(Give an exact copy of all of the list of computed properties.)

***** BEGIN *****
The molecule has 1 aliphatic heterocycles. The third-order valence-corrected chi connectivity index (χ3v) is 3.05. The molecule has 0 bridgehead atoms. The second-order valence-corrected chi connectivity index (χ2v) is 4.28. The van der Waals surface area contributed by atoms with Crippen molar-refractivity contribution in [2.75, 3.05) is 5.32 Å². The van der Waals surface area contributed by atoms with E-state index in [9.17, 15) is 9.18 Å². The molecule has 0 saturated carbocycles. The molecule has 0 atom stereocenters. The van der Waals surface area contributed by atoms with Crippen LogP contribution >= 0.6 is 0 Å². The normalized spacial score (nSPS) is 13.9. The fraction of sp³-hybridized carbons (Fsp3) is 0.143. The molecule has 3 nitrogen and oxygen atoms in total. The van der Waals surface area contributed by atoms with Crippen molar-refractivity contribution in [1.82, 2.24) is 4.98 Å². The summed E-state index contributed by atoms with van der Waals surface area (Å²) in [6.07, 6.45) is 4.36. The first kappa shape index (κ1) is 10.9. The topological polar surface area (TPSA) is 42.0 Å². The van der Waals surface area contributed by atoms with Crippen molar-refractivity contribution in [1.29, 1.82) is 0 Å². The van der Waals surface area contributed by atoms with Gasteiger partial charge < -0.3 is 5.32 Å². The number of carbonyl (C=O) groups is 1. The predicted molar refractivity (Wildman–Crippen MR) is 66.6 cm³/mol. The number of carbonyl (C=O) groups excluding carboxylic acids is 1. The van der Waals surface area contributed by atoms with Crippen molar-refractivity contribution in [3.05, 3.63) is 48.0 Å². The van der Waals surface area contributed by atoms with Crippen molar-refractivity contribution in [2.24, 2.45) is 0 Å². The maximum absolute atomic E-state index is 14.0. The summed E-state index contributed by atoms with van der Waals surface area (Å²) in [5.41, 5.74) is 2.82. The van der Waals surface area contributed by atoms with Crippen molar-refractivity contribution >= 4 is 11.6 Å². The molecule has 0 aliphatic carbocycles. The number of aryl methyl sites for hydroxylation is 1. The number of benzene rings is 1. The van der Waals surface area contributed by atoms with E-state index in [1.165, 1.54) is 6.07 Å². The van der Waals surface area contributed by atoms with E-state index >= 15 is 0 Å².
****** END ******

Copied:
The molecule has 1 aliphatic heterocycles. The third-order valence-corrected chi connectivity index (χ3v) is 3.05. The molecule has 0 bridgehead atoms. The second-order valence-corrected chi connectivity index (χ2v) is 4.28. The van der Waals surface area contributed by atoms with Crippen molar-refractivity contribution in [2.75, 3.05) is 5.32 Å². The van der Waals surface area contributed by atoms with E-state index in [9.17, 15) is 9.18 Å². The molecule has 0 saturated carbocycles. The molecule has 0 atom stereocenters. The van der Waals surface area contributed by atoms with Crippen LogP contribution >= 0.6 is 0 Å². The normalized spacial score (nSPS) is 13.9. The fraction of sp³-hybridized carbons (Fsp3) is 0.143. The molecule has 3 nitrogen and oxygen atoms in total. The van der Waals surface area contributed by atoms with Crippen molar-refractivity contribution in [1.82, 2.24) is 4.98 Å². The summed E-state index contributed by atoms with van der Waals surface area (Å²) in [6.07, 6.45) is 4.36. The first kappa shape index (κ1) is 10.9. The topological polar surface area (TPSA) is 42.0 Å². The van der Waals surface area contributed by atoms with Crippen molar-refractivity contribution in [1.29, 1.82) is 0 Å². The van der Waals surface area contributed by atoms with Gasteiger partial charge < -0.3 is 5.32 Å². The number of carbonyl (C=O) groups is 1. The predicted molar refractivity (Wildman–Crippen MR) is 66.6 cm³/mol. The number of carbonyl (C=O) groups excluding carboxylic acids is 1. The van der Waals surface area contributed by atoms with Crippen molar-refractivity contribution in [3.05, 3.63) is 48.0 Å². The van der Waals surface area contributed by atoms with Crippen molar-refractivity contribution in [2.24, 2.45) is 0 Å². The maximum absolute atomic E-state index is 14.0. The summed E-state index contributed by atoms with van der Waals surface area (Å²) in [5.41, 5.74) is 2.82. The van der Waals surface area contributed by atoms with Crippen molar-refractivity contribution >= 4 is 11.6 Å². The molecule has 0 aliphatic carbocycles. The number of aryl methyl sites for hydroxylation is 1. The number of benzene rings is 1. The van der Waals surface area contributed by atoms with E-state index in [1.165, 1.54) is 6.07 Å². The van der Waals surface area contributed by atoms with E-state index >= 15 is 0 Å².